#2 will give your sheet pan dinners a serious upgrade.

By Melissa Kravitz Hoeffner
Updated February 21, 2020
Advertisement

Nestled in the corner of my refrigerator’s cheese compartment is a mid-size, rectangular container filled with formerly liquefied bacon fat, now solid and striped in layers of varying shades of light brown. Sure it's odd-looking, but I promise that this little container is one of the most delicious, game-changing food items in my fridge. I'm here to tell you why.

Bacon fat, created by pan-frying or baking bacon in the oven, is the not-so-secret ingredient anyone can use instead of butter or oil in nearly any recipe. In fact, salvaging your bacon fat instead of dumping it down the drain, which puts pipes and local sewer lines at risk, is necessary (no matter what you plan to do with it).

As long as you have allowed your liquid bacon run-off to coagulate and you keep it in an easy-to-access container, you can use this ingredient as you see fit. Ready to start? We have a few ideas on how to use your bacon fat to add flavor (for free!).

1

Bacon-free morning? Not possible—at least when you have bacon fat ready and waiting. Melt a small amount in a skillet (instead of butter) before cooking your eggs, and it’s like you have a multi-dish breakfast all in one. This also works for pancakes or French toast!

2

Sheet pan meals are excellent for their efficiency and the ease with which we can create a well-balanced, intriguing meal with minimal effort and dishes. But if there’s one setback to the ubiquitous sheet pan dinner, it’s that the end result can be one-note. Add some more depth of smokiness, saltiness, and meatiness by greasing your sheet pan with a small amount of bacon grease before baking your sheet pan meal.

3

Most grilling recipes start with the essentials step of greasing the grates to keep food from sticking. While a non-stick spray may be a common go-to, using a pastry brush to paint on melted (in the microwave, 20 seconds at a time), bacon grease is a quick fix to add more flavor to anything to cook on the grill.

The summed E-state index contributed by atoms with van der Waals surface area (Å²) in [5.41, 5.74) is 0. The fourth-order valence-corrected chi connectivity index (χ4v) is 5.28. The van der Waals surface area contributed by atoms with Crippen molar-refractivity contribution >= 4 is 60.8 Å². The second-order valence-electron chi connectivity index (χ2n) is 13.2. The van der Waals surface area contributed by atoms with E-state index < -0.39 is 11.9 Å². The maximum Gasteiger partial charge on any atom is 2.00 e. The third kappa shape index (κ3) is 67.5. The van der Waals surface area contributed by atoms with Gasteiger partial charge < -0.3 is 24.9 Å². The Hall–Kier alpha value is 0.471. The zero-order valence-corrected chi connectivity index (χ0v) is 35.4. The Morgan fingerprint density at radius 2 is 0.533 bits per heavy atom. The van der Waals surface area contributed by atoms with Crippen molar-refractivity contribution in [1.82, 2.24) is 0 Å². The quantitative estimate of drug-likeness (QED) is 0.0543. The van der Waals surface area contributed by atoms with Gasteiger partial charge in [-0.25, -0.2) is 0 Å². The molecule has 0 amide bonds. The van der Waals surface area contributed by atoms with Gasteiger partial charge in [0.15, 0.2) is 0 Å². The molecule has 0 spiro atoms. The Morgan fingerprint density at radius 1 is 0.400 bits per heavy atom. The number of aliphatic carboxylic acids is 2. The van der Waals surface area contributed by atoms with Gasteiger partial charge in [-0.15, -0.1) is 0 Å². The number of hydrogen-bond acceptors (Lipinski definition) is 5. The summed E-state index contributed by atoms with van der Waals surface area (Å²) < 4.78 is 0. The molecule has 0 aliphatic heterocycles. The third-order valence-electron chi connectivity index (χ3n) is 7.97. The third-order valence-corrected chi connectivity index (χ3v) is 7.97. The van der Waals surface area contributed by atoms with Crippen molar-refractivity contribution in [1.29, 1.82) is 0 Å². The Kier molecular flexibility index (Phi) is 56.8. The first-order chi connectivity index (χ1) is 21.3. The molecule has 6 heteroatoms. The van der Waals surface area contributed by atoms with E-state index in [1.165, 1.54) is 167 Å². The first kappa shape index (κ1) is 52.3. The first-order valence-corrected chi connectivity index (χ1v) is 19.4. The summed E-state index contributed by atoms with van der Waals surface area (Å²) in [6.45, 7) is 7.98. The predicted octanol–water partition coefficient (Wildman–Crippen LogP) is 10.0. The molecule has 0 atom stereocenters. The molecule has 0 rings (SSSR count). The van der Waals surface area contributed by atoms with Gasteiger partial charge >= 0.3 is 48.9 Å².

4

Duck fat fries may be the go-to for chef’s to reuse rendered duck fat, but at home, you can use the same trick with leftover bacon grease. Melt the grease so its liquid (not solid) and lightly coat cut potatoes or roughly torn stale bread in it, then back until crisp. You can also fry croutons or potatoes in the fat, if that’s more your speed.

5

To add more bacon flavor to grilled cheese or a homemade panini, lightly spread bacon grease on the outer-facing sandwich layers and cook for a nice crunch.

6

Warm bacon vinaigrette can be drizzled on cooked veggies, as well as over leafy salads. Heat two tablespoons of bacon grease in a skillet and add chopped alliums (like shallots or garlic). Cook lightly before stirring in equal parts vinegar (apple cider works well), olive oil, and mustard (dijon or whole grain). Add salt and pepper and as soon as the mixture sticks to your spoon, it’s ready to serve.

7

A sauteed chicken breast is versatile, yes, but so dull. Give it an upgrade by sauteing it in melted bacon grease to add flavor and keep the chicken moist. About five minute per side should be sufficient (internal temp should reach 165 degrees F), and avoid flipping the chicken more than once to give it a nice crisp crust. This also works for tofu and firm veggies.